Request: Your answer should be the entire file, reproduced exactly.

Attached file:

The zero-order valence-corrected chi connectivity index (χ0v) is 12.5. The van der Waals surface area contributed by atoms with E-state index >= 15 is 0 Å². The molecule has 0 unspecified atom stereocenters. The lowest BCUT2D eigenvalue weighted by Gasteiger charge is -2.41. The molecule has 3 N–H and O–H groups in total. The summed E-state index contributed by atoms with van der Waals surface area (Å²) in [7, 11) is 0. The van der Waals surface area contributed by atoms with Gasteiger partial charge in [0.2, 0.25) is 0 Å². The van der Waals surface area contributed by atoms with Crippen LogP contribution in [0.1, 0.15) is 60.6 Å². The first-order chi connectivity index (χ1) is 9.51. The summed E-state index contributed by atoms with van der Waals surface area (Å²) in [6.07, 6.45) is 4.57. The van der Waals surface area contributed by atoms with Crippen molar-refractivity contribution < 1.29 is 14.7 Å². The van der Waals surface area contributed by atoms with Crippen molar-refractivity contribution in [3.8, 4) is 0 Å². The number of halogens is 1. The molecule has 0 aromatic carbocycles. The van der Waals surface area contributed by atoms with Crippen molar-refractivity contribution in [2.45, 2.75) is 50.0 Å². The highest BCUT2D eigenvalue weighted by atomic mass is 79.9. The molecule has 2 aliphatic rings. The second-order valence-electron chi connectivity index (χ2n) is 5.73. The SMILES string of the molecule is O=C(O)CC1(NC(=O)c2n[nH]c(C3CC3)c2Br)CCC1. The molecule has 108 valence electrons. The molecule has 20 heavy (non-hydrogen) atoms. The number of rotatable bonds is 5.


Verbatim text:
The zero-order valence-corrected chi connectivity index (χ0v) is 12.5. The van der Waals surface area contributed by atoms with E-state index >= 15 is 0 Å². The molecule has 0 unspecified atom stereocenters. The lowest BCUT2D eigenvalue weighted by Gasteiger charge is -2.41. The molecule has 3 N–H and O–H groups in total. The summed E-state index contributed by atoms with van der Waals surface area (Å²) in [7, 11) is 0. The van der Waals surface area contributed by atoms with Gasteiger partial charge in [0.2, 0.25) is 0 Å². The van der Waals surface area contributed by atoms with Crippen LogP contribution in [0.1, 0.15) is 60.6 Å². The first-order chi connectivity index (χ1) is 9.51. The summed E-state index contributed by atoms with van der Waals surface area (Å²) in [6.07, 6.45) is 4.57. The van der Waals surface area contributed by atoms with Crippen molar-refractivity contribution < 1.29 is 14.7 Å². The van der Waals surface area contributed by atoms with Crippen molar-refractivity contribution in [3.8, 4) is 0 Å². The number of halogens is 1. The molecule has 0 aromatic carbocycles. The van der Waals surface area contributed by atoms with Crippen molar-refractivity contribution in [2.45, 2.75) is 50.0 Å². The highest BCUT2D eigenvalue weighted by atomic mass is 79.9. The molecule has 2 aliphatic rings. The second-order valence-electron chi connectivity index (χ2n) is 5.73. The SMILES string of the molecule is O=C(O)CC1(NC(=O)c2n[nH]c(C3CC3)c2Br)CCC1. The molecule has 108 valence electrons. The molecule has 20 heavy (non-hydrogen) atoms. The number of rotatable bonds is 5.